mathematics (and verbal) scores. Ferguson (n.d.) proved that chess can increase students’

critical thinking skills. Buky (2007) and Buky and Ho (2008) proved that specific mathematics

skills can be improved when coupled with chess lessons. Margulies (1991) proved that the

process of learning chess increases students’ self-confidence in other problem solving situations,

a conclusion reinforced by Unterrainer, Kaller, Halsband, and Rahm (2006). Therefore, learning

and playing chess should enhance students’ success in mathematics.

AECT Standards

This project addresses standards established by the Association for Educational Communications

and Technology (AECT) including Instructional Design, Computer-Based and Integrated

Technology, Use of Media and Innovations, and Project Management. (Association for

educational communications and technology).

Formative Evaluation Plan


A. Purpose: The purpose of this project is to conduct a formative evaluation of an

instructional product, “Teaching Middle School Students to Play Chess Online,” to

Teaching middle school students to play chess online 5

determine its effectiveness in teaching middle school students to play chess in order to

improve the instructional units.

B. Product Description:“Teaching Middle School Students to Play Chess Online” is an

instructional unit designed to teach students basics of chess including rules and

characteristics of chess pieces and problem solving skills related to playing chess. The

instructional unit is delivered online and is available at

http://pjhtechapps.wikispaces.com. After an introduction, students can work through the

multimedia instructional units at their own pace and can check their own understanding

through online quizzes.

C. Audience: The instructional unit is designed for middle school students as enrichment

for math or technology classes.

D. Participant Selection: 3 7th grade students will test the chess instruction project to provide

constructive feedback. After using feedback to improve instructional materials, 10

students will use the instructional unit to learn to play chess. All students will be 7th or

8th graders at Pewitt Junior High School, including regular education, special education,

and gifted and talented education students.

E. Data Collection:

i. Preliminary assessment of test subjects’ chess and problem solving knowledge

(sample questions: What is the name of this piece? Where does it start the game?

How does it move? What is “check”? What does the king have to do if it is in

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ii. Researcher’s observations about how long it takes test subjects to use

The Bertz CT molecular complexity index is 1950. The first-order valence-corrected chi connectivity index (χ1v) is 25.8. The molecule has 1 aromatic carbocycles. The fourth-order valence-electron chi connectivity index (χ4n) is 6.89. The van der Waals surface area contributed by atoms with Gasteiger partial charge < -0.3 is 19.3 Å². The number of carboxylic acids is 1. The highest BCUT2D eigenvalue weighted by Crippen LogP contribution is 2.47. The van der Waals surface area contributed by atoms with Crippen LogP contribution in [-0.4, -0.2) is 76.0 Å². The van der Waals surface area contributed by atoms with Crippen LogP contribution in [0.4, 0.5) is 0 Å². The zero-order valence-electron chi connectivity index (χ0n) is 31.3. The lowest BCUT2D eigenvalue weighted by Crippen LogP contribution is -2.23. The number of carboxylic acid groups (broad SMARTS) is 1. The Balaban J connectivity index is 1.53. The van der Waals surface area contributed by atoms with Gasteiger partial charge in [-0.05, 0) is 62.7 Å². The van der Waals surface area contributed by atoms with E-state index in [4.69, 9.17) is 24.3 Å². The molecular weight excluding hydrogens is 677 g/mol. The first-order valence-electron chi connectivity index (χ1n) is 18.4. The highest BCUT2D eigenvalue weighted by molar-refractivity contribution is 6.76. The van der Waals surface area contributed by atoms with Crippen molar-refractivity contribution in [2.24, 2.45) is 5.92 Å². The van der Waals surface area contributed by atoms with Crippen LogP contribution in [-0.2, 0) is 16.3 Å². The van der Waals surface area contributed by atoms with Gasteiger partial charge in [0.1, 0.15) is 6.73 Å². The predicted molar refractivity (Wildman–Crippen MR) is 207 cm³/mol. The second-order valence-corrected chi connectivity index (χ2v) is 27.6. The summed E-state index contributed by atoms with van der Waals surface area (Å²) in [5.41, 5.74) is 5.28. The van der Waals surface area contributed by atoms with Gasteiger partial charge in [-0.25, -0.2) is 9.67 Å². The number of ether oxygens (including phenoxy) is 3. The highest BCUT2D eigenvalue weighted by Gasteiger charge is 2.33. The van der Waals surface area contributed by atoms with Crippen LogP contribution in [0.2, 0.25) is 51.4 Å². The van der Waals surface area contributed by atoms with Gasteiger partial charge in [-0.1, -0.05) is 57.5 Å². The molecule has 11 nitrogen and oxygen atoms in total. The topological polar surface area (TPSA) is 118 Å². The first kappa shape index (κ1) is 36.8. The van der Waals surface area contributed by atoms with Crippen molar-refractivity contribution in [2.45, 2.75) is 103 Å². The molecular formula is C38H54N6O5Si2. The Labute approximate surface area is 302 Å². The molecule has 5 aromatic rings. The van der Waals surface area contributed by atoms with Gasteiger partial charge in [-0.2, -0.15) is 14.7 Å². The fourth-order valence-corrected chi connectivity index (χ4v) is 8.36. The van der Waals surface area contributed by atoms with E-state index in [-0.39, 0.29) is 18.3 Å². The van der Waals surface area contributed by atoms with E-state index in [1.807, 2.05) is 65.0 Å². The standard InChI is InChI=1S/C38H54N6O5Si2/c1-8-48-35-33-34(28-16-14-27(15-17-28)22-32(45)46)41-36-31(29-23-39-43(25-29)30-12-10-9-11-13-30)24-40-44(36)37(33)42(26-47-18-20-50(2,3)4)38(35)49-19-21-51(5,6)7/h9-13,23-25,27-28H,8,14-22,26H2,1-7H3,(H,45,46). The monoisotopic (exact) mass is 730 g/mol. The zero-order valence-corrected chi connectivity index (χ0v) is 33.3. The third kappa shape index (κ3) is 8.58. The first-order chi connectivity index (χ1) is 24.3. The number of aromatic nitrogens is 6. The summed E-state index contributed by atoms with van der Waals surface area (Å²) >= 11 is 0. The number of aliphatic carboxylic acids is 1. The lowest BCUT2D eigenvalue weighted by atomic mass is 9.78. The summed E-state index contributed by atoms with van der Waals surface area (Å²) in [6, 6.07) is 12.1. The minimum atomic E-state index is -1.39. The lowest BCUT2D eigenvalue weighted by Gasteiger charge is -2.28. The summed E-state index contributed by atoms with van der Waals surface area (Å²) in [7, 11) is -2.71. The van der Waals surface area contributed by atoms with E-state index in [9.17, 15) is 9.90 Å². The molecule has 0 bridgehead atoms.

instructional materials and about how easy it is for test subjects to use the site


iii. Test subjects will complete an online attitudinal survey using Survey Monkey to

answer questions about instructional materials’ 1) ease of use, 2) clarity, and 3)

level of engagement or user-friendliness. Questions primarily use Reichert scales

to allow test subjects to judge their levels of interest and learning using the online

chess learning materials. Survey is available at


iv. Post assessment of test subjects’ chess and problem solving knowledge (see

samples questions from preliminary assessment).

F. Data Analysis: After each evaluation, results from pre-assessment and post-assessment

will be compared to determine effectiveness of instructional materials and will enable

instructional materials to be improved. After each evaluation, researcher’s observations

and test subjects’ survey results will be studied to determine whether instructional

materials and course website are interesting and effect learning within test subjects, again

enabling instructional materials to be improved for target audience interest and to

maximize learning potential.

G. Project Timeline

February 7 Project proposal and acceptance

February 21 Instructional product

February 28 Instructional materials approved by expert

March 7 IRB approval

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March 14 Letters of approval by parents

March 15 Project elements tested by small group of students

March 15 Instructional analysis

March 16 Adjustments to project materials

April 1 Instruction tested by all students in project

April 18 Project report, first draw

May 2 Project report completed and submitted